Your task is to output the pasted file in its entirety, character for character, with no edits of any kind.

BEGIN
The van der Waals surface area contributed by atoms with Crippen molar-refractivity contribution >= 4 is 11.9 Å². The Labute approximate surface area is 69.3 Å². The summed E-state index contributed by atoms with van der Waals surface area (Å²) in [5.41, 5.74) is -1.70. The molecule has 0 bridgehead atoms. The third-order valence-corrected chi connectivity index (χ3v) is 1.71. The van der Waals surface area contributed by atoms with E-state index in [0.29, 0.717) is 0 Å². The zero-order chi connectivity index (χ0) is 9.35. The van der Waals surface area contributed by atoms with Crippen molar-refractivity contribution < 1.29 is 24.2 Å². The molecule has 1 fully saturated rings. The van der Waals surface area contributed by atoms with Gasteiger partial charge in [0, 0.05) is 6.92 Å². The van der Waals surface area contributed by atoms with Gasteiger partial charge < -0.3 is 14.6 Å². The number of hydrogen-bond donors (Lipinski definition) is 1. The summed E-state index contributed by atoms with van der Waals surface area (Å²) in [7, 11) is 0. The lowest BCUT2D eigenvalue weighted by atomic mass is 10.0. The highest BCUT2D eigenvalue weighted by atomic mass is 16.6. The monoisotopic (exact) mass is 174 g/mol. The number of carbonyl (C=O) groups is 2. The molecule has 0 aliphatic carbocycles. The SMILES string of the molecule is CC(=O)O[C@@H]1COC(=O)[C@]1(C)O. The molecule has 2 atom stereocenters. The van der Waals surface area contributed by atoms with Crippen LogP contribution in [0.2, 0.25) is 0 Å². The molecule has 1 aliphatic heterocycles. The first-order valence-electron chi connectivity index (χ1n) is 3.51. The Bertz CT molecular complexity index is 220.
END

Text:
The van der Waals surface area contributed by atoms with Crippen molar-refractivity contribution >= 4 is 11.9 Å². The Labute approximate surface area is 69.3 Å². The summed E-state index contributed by atoms with van der Waals surface area (Å²) in [5.41, 5.74) is -1.70. The molecule has 0 bridgehead atoms. The third-order valence-corrected chi connectivity index (χ3v) is 1.71. The van der Waals surface area contributed by atoms with E-state index in [0.29, 0.717) is 0 Å². The zero-order chi connectivity index (χ0) is 9.35. The van der Waals surface area contributed by atoms with Crippen molar-refractivity contribution < 1.29 is 24.2 Å². The molecule has 1 fully saturated rings. The van der Waals surface area contributed by atoms with Gasteiger partial charge in [0, 0.05) is 6.92 Å². The van der Waals surface area contributed by atoms with Gasteiger partial charge < -0.3 is 14.6 Å². The number of hydrogen-bond donors (Lipinski definition) is 1. The summed E-state index contributed by atoms with van der Waals surface area (Å²) in [7, 11) is 0. The lowest BCUT2D eigenvalue weighted by atomic mass is 10.0. The highest BCUT2D eigenvalue weighted by atomic mass is 16.6. The monoisotopic (exact) mass is 174 g/mol. The number of carbonyl (C=O) groups is 2. The molecule has 0 aliphatic carbocycles. The SMILES string of the molecule is CC(=O)O[C@@H]1COC(=O)[C@]1(C)O. The molecule has 2 atom stereocenters. The van der Waals surface area contributed by atoms with Crippen LogP contribution in [0.2, 0.25) is 0 Å². The molecule has 1 aliphatic heterocycles. The first-order valence-electron chi connectivity index (χ1n) is 3.51. The Bertz CT molecular complexity index is 220.